Purpose: Online education is growing in popularity but has the potential to result in cyber incivility leading to disruptions in the learning environment. There is little known about the differences in attitudes between students and faculty in the online learning experience regarding cyber civility. The purpose of this study was to analytically measure student and faculty perceptions and attitudes of cyber incivility. Methods: A convenience sample of 180 (34 faculty and 146 students) participants from a health care university were recruited. A 27-item survey was given to record the perceptions of students and faculty on issues of cyber civility. An exploratory factor analysis was completed to validate the survey tool and determine the factors that made up the survey. A Mann Whitney U test was conducted to determine significant differences between student and faculty perceptions on the survey items. Results: Four factors were identified of the retained 19 items after the exploratory factor analysis: attitudes, presentation, appearance, and multitasking. There was a significant difference on 10 of the remaining survey items between students and faculty. Conclusions: Faculty perceived unprofessional dress, multitasking, and active display of complaints in the virtual environment more uncivil and disruptive than students. The themes show the differences between students and faculty perceptions in online platforms in healthcare educational programs. These differences highlight the need for healthcare educational programs to focus on strategies that align student and faculty expectations to positively impact the dynamics of the class and enhance learning in the virtual environment.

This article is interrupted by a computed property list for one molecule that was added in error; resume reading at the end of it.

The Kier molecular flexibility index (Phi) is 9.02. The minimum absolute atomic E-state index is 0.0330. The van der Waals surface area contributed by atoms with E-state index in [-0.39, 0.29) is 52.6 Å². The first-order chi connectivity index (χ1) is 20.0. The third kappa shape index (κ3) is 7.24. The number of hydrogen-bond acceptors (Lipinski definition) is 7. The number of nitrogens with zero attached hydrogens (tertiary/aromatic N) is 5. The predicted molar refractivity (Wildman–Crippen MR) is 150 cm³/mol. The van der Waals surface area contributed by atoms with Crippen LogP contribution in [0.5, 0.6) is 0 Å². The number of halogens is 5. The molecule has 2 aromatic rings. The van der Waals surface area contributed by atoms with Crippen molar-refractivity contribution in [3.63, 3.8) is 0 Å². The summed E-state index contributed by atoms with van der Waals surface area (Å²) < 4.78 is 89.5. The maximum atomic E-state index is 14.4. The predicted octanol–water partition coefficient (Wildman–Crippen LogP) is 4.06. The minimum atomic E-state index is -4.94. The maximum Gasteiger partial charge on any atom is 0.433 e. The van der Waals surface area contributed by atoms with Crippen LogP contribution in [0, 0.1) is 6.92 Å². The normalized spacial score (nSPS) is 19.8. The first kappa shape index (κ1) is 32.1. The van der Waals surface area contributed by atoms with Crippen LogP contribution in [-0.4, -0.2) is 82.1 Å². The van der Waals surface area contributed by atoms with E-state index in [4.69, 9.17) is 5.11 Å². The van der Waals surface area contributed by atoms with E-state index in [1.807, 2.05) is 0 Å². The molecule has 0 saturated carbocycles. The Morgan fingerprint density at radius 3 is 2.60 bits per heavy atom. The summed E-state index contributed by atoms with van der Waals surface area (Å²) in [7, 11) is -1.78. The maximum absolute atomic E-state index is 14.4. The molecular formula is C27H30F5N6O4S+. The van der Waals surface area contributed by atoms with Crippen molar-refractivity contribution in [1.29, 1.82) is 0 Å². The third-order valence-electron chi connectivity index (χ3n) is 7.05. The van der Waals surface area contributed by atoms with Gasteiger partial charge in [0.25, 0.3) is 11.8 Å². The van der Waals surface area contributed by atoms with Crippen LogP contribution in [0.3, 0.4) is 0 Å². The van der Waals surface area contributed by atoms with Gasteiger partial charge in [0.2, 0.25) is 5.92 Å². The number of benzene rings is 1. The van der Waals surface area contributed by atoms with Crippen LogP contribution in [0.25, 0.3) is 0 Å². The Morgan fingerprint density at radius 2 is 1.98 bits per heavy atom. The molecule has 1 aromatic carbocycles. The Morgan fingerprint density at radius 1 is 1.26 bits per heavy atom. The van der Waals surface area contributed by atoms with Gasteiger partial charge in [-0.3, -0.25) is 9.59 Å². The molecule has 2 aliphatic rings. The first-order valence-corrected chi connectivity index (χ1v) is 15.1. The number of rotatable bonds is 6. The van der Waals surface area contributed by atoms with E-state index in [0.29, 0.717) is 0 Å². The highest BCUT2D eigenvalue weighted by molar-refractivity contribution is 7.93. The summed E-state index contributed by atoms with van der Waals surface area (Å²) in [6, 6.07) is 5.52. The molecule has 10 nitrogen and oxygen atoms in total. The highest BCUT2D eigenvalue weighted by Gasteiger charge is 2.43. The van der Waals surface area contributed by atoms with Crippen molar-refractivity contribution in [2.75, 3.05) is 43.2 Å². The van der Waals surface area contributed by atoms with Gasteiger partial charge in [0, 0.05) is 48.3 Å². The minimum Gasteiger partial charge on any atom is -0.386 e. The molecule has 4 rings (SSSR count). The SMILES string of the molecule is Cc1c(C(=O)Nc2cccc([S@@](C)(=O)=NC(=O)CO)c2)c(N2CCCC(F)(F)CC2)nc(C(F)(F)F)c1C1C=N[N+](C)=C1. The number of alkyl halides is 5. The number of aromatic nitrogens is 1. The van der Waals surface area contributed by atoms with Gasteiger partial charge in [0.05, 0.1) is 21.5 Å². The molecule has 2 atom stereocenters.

Barta K, Ferreira G, Domenech MA. Perceptions of Incivility Among Students and Faculty in Entry-Level Health Professional Programs. The Internet Journal of Allied Health Sciences and Practice. 2023 Dec 15;22(1), Article 2.